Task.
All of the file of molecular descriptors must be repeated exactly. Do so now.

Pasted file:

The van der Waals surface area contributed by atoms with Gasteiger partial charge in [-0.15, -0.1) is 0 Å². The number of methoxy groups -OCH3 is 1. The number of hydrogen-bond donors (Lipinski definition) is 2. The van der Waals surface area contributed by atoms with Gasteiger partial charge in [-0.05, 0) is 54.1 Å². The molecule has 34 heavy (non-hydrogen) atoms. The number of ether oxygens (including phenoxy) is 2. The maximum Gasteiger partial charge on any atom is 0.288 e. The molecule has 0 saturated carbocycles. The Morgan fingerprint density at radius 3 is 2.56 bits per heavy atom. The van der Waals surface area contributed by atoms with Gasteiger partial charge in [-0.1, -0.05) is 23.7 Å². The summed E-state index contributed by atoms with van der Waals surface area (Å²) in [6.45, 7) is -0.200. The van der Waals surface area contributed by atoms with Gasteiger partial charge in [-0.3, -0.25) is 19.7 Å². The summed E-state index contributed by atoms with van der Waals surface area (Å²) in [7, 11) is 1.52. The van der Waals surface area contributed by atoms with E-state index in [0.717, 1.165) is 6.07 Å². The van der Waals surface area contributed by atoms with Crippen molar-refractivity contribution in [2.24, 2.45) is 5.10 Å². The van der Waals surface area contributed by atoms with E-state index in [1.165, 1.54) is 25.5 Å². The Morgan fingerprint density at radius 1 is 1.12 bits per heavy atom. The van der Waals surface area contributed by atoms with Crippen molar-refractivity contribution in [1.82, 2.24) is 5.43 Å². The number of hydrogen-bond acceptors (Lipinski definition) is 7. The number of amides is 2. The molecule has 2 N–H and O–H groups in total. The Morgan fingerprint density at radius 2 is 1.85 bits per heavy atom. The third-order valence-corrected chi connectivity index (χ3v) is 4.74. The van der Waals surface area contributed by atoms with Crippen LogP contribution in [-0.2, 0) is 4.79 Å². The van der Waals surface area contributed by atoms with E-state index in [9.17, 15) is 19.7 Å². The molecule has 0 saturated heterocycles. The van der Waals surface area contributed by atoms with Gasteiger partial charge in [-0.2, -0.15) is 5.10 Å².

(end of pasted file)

The van der Waals surface area contributed by atoms with Gasteiger partial charge in [-0.15, -0.1) is 0 Å². The number of methoxy groups -OCH3 is 1. The number of hydrogen-bond donors (Lipinski definition) is 2. The van der Waals surface area contributed by atoms with Gasteiger partial charge in [-0.05, 0) is 54.1 Å². The molecule has 34 heavy (non-hydrogen) atoms. The number of ether oxygens (including phenoxy) is 2. The maximum Gasteiger partial charge on any atom is 0.288 e. The molecule has 0 saturated carbocycles. The Morgan fingerprint density at radius 3 is 2.56 bits per heavy atom. The van der Waals surface area contributed by atoms with Gasteiger partial charge in [-0.1, -0.05) is 23.7 Å². The summed E-state index contributed by atoms with van der Waals surface area (Å²) in [6.45, 7) is -0.200. The van der Waals surface area contributed by atoms with Gasteiger partial charge in [-0.3, -0.25) is 19.7 Å². The summed E-state index contributed by atoms with van der Waals surface area (Å²) in [7, 11) is 1.52. The van der Waals surface area contributed by atoms with E-state index in [0.717, 1.165) is 6.07 Å². The van der Waals surface area contributed by atoms with Crippen molar-refractivity contribution in [2.24, 2.45) is 5.10 Å². The van der Waals surface area contributed by atoms with E-state index in [1.165, 1.54) is 25.5 Å². The Morgan fingerprint density at radius 1 is 1.12 bits per heavy atom. The van der Waals surface area contributed by atoms with Crippen molar-refractivity contribution in [1.82, 2.24) is 5.43 Å². The number of hydrogen-bond acceptors (Lipinski definition) is 7. The number of amides is 2. The molecule has 2 N–H and O–H groups in total. The Morgan fingerprint density at radius 2 is 1.85 bits per heavy atom. The third-order valence-corrected chi connectivity index (χ3v) is 4.74. The van der Waals surface area contributed by atoms with Crippen LogP contribution in [-0.2, 0) is 4.79 Å². The van der Waals surface area contributed by atoms with E-state index in [9.17, 15) is 19.7 Å². The molecule has 0 saturated heterocycles. The van der Waals surface area contributed by atoms with Gasteiger partial charge in [-0.2, -0.15) is 5.10 Å².